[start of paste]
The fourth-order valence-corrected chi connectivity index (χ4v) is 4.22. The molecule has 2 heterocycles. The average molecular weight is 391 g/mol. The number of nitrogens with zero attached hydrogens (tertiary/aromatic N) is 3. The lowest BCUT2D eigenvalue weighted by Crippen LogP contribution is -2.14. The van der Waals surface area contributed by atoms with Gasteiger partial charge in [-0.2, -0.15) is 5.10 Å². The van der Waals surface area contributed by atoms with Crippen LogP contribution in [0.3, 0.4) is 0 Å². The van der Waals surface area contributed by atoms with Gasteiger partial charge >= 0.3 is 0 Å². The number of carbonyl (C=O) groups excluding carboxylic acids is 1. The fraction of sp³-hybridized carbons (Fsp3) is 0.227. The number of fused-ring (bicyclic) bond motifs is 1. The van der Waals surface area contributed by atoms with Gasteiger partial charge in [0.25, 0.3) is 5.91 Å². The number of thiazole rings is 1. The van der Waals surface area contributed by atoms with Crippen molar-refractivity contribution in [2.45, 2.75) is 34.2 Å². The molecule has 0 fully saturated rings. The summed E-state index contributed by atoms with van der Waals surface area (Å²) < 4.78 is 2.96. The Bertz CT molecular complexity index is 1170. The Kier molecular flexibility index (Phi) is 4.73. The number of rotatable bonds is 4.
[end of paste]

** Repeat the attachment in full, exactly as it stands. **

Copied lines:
The fourth-order valence-corrected chi connectivity index (χ4v) is 4.22. The molecule has 2 heterocycles. The average molecular weight is 391 g/mol. The number of nitrogens with zero attached hydrogens (tertiary/aromatic N) is 3. The lowest BCUT2D eigenvalue weighted by Crippen LogP contribution is -2.14. The van der Waals surface area contributed by atoms with Gasteiger partial charge in [-0.2, -0.15) is 5.10 Å². The van der Waals surface area contributed by atoms with Crippen LogP contribution in [0.3, 0.4) is 0 Å². The van der Waals surface area contributed by atoms with Gasteiger partial charge >= 0.3 is 0 Å². The number of carbonyl (C=O) groups excluding carboxylic acids is 1. The fraction of sp³-hybridized carbons (Fsp3) is 0.227. The number of fused-ring (bicyclic) bond motifs is 1. The van der Waals surface area contributed by atoms with Gasteiger partial charge in [0.25, 0.3) is 5.91 Å². The number of thiazole rings is 1. The van der Waals surface area contributed by atoms with Crippen molar-refractivity contribution in [2.45, 2.75) is 34.2 Å². The molecule has 0 fully saturated rings. The summed E-state index contributed by atoms with van der Waals surface area (Å²) < 4.78 is 2.96. The Bertz CT molecular complexity index is 1170. The Kier molecular flexibility index (Phi) is 4.73. The number of rotatable bonds is 4.